Why are we still taking Iowa Assessments this year?

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Ani Pradeep

One senior, Ani Pradeep, prepares for the ACT with a practice test.

Sid Sharma, Feature Editor

Iowa Assessments are set to take place at PVHS on March 22. The standardized tests are administered by school districts across the state of Iowa to determine student placement and are used to provide local and national comparisons in reading, writing, mathematics and science.

Despite a school year of compromised education as a result of the pandemic, Iowa Assessments are still being administered. From a 100 percent online learning model last spring, a hybrid model last fall and now an abrupt return to 100 percent in school, learning standards from various subjects’ curriculums were forced to be bypassed.

There is criticism regarding standardized testing because it fails to accurately assess the students knowledge or progress, and it does not make sense to fit the test into the school’s calendar. 

Junior Aayusha Adhikari believes that taking the assessments during a COVID driven school year further risks students’ education.“To take away more valuable learning days to complete something that doesn’t even accurately measure students just seems unfair,” Adhikari expressed.

Not only does the curriculum not allow room for Iowa Assessments, neither do students. They go to school for seven hours a day, they balance their extracurriculars, family life, work and friends. The school year has forced students to survive and manage rather than learn.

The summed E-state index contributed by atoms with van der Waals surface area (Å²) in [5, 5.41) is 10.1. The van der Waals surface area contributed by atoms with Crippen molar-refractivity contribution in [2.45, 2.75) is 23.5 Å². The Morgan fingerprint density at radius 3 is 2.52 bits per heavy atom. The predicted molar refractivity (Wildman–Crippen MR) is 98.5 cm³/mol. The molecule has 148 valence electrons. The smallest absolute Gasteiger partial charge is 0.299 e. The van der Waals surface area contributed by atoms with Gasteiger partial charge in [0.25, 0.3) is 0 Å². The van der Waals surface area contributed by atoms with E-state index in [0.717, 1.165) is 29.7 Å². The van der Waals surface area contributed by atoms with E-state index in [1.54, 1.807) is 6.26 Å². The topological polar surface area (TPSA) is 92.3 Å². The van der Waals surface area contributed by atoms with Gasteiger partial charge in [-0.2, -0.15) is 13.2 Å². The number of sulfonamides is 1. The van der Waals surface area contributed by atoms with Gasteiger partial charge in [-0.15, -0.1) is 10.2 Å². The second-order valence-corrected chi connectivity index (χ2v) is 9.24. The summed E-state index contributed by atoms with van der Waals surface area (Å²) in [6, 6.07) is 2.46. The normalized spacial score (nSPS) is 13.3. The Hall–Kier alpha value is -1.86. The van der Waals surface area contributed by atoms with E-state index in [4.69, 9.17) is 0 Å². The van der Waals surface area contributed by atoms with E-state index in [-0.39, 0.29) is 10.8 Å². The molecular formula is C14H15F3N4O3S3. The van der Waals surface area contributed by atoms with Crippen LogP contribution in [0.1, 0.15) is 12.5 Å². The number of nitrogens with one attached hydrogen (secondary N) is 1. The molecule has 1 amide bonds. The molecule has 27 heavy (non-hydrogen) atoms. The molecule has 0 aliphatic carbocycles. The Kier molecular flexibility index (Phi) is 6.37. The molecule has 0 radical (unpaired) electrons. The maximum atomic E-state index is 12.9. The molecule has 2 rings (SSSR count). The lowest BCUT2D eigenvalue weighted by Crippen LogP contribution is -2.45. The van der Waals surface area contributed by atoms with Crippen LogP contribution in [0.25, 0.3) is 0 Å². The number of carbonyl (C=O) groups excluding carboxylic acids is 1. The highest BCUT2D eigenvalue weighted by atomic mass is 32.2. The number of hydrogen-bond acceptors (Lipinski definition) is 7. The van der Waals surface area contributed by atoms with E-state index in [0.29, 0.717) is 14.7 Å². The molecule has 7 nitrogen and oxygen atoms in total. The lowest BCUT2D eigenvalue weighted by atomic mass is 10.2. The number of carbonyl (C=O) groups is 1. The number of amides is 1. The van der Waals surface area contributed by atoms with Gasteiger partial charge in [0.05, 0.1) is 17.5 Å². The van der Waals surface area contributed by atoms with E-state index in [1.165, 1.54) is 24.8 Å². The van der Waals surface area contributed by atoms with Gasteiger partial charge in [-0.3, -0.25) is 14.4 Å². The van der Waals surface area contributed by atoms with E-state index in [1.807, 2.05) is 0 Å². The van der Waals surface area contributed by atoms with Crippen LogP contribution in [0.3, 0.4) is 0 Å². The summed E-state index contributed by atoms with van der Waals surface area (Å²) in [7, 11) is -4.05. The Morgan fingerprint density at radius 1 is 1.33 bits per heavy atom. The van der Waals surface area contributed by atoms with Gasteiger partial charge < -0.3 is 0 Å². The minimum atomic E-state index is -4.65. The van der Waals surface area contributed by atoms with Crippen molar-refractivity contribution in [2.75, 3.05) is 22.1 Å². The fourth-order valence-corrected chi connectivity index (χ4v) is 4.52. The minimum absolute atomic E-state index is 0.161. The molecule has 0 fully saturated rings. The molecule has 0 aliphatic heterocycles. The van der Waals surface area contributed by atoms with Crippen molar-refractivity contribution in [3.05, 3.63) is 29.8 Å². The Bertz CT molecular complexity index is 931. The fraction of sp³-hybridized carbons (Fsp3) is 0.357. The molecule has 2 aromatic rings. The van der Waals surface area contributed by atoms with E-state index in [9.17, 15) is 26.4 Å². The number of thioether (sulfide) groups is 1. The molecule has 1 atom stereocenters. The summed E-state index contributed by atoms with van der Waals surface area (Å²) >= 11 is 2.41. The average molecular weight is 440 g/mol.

Junior Tarun Vedula believes schools should put shift focus to more important matters. “In the current circumstances, I don’t think it’s worth worrying about standardized testing but more mental health and if kids are learning in general,” he explained.

In an unprecedented time in which the nation’s education system has been threatened by a virus, it is vital that students are putting all their efforts towards learning. How can the system properly assess students whose education and mental health have been tarnished because of isolation?

Adhikari worries for the health of students because of the work they have put in surviving a pandemic and keeping up with their daily activities. 

“I am more scared about how I will be able to keep up with school in the future,” she said. “This year has taken a toll on my concentration and time management skills, and I know that a lot of students fear the next ‘normal’ school year.”

Taking the Iowa Assessments, this year especially, is a waste of much needed instructional time after so much has been lost. The education system must meet the needs of teachers and students rather than assessing them in a period of vulnerability.